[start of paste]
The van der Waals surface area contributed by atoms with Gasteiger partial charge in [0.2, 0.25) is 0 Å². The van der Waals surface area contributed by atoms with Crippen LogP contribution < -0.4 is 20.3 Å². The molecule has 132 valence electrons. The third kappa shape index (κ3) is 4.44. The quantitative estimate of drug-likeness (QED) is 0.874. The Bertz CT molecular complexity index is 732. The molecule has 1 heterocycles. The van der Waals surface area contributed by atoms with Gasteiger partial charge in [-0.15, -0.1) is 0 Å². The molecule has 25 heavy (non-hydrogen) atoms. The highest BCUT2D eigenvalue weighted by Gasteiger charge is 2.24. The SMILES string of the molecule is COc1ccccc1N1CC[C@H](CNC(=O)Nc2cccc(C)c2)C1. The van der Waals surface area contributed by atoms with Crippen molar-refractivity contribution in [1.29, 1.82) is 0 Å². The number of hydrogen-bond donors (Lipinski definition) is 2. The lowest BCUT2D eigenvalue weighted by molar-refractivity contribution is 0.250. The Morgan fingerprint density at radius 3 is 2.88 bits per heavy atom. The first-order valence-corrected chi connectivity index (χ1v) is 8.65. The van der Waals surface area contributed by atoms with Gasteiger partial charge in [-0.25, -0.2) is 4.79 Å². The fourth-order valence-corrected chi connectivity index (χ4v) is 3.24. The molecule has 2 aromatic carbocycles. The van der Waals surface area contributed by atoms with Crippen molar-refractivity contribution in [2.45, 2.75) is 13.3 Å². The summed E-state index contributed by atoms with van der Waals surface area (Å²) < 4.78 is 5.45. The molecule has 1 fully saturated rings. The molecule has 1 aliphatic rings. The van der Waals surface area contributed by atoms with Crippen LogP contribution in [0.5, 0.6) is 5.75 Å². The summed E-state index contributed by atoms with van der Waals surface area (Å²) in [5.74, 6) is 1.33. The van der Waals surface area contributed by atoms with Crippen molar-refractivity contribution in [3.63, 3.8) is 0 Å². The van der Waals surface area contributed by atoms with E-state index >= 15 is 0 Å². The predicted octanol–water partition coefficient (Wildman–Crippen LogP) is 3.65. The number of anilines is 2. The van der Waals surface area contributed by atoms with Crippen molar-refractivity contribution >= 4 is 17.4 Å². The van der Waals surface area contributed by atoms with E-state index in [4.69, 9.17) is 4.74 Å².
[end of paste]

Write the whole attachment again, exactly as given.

The van der Waals surface area contributed by atoms with Gasteiger partial charge in [0.2, 0.25) is 0 Å². The van der Waals surface area contributed by atoms with Crippen LogP contribution < -0.4 is 20.3 Å². The molecule has 132 valence electrons. The third kappa shape index (κ3) is 4.44. The quantitative estimate of drug-likeness (QED) is 0.874. The Bertz CT molecular complexity index is 732. The molecule has 1 heterocycles. The van der Waals surface area contributed by atoms with Gasteiger partial charge in [-0.15, -0.1) is 0 Å². The molecule has 25 heavy (non-hydrogen) atoms. The highest BCUT2D eigenvalue weighted by Gasteiger charge is 2.24. The SMILES string of the molecule is COc1ccccc1N1CC[C@H](CNC(=O)Nc2cccc(C)c2)C1. The van der Waals surface area contributed by atoms with Crippen molar-refractivity contribution in [1.29, 1.82) is 0 Å². The number of hydrogen-bond donors (Lipinski definition) is 2. The lowest BCUT2D eigenvalue weighted by molar-refractivity contribution is 0.250. The Morgan fingerprint density at radius 3 is 2.88 bits per heavy atom. The first-order valence-corrected chi connectivity index (χ1v) is 8.65. The van der Waals surface area contributed by atoms with Gasteiger partial charge in [-0.25, -0.2) is 4.79 Å². The fourth-order valence-corrected chi connectivity index (χ4v) is 3.24. The molecule has 2 aromatic carbocycles. The van der Waals surface area contributed by atoms with Crippen molar-refractivity contribution in [2.45, 2.75) is 13.3 Å². The summed E-state index contributed by atoms with van der Waals surface area (Å²) < 4.78 is 5.45. The molecule has 1 fully saturated rings. The molecule has 1 aliphatic rings. The van der Waals surface area contributed by atoms with Crippen LogP contribution in [0.5, 0.6) is 5.75 Å². The summed E-state index contributed by atoms with van der Waals surface area (Å²) in [5.74, 6) is 1.33. The van der Waals surface area contributed by atoms with Crippen molar-refractivity contribution in [3.63, 3.8) is 0 Å². The van der Waals surface area contributed by atoms with E-state index >= 15 is 0 Å². The predicted octanol–water partition coefficient (Wildman–Crippen LogP) is 3.65. The number of anilines is 2. The van der Waals surface area contributed by atoms with Crippen molar-refractivity contribution >= 4 is 17.4 Å². The van der Waals surface area contributed by atoms with E-state index in [4.69, 9.17) is 4.74 Å².